How does International Humanitarian Law protect women during war?

By Karyn Stone

November 25th is the International Day for the Elimination of Violence against Women. Violence against women and girls is widespread, occurring every region and country of the world. Gender-based violence, in all its forms, is a violation of human rights with devastating, long-lasting consequences for those affected. While gender-based violence can happen to anyone, some women and girls are particularly vulnerable to these crimes, including those living in war-affected areas.
Two women talk at a makeshift settlement in BangladeshViolence against women during armed conflict is a violation of International Humanitarian Law (IHL).  The 1949 Geneva Conventions and their Additional Protocols have provisions that address non-discrimination. This means that female civilians and combatants who are no longer participating in hostilities must be afforded the same protections as men under international humanitarian law. In addition, there are specific protections provided for women prisoners of war such as the provision for separate detention quarters for female detainees. The specific needs of women affected by armed conflict must also be respected. Additionally, the needs of expectant mothers and mothers with young children, especially nursing mothers, requiring particular care, must be addressed.
International humanitarian law has provisions that explicitly prohibit rape and other forms of sexual violence against women, all of which may constitute war crimes. The Fourth Geneva Convention for the Protection of Civilian Persons in Time of War states: Women shall be especially protected against any attack on their honour, in particular against rape, enforced prostitution, or any form of indecent assault” (Art 27, Geneva Convention IV, 1949).
Despite these legal protections, the historically widespread physical, psychological and sexual abuse of women and girls still occurs in armed conflicts. Violence against women during war is common, and more needs to be done to address these crimes. Women who are forced to leave their homes as a result of armed conflict become particularly vulnerable to violence and exploitation, especially if they are travelling alone or with small children. Even women who make it to camps for displaced persons are at risk due to inadequate security structures or lack of programs to address sexual violence.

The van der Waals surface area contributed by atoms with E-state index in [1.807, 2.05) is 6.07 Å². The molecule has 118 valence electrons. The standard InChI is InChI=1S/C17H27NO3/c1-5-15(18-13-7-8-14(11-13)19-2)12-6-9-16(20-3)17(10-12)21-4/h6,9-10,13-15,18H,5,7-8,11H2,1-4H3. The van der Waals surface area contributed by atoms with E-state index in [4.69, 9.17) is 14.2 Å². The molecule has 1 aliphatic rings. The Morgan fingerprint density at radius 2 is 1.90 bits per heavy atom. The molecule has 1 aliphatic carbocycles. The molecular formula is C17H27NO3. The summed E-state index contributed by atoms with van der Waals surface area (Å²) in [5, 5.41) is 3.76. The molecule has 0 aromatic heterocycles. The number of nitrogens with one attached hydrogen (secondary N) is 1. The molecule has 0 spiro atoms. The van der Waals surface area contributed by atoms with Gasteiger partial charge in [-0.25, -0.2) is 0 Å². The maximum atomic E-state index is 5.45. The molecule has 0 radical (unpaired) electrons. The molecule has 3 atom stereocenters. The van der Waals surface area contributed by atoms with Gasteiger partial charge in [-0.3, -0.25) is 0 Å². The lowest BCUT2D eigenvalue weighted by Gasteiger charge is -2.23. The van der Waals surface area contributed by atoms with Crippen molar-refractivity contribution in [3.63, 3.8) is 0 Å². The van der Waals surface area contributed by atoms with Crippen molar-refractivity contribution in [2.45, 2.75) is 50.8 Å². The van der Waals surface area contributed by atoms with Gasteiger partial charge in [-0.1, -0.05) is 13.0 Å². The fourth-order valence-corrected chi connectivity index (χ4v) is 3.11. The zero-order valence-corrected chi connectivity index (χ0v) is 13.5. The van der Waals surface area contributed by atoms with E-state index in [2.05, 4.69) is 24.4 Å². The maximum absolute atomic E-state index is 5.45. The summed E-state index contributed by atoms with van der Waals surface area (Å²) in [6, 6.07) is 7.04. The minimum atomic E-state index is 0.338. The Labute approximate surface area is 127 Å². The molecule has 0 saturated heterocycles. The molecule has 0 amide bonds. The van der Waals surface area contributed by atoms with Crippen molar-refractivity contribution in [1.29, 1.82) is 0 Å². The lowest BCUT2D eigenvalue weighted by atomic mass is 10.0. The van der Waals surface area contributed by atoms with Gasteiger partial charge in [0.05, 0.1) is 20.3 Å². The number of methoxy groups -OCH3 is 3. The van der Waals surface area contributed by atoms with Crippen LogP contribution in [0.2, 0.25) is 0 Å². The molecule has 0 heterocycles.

Sexual violence that occurs during armed conflict is vastly underreported and victims often face challenges in getting the help and support they need. Some experience social stigma, fear of rejection by their families or communities, and limited access to medical care, including psychosocial supports. The Canadian Red Cross works alongside other humanitarian actors, including other components of the Red Cross Red Crescent Movement, to prevent violence against women and respond to the needs of victims and survivors. Today, on International Day for the Elimination of Violence against Women, we urge all states to respect international humanitarian law and address violence against women and girls during armed conflict.

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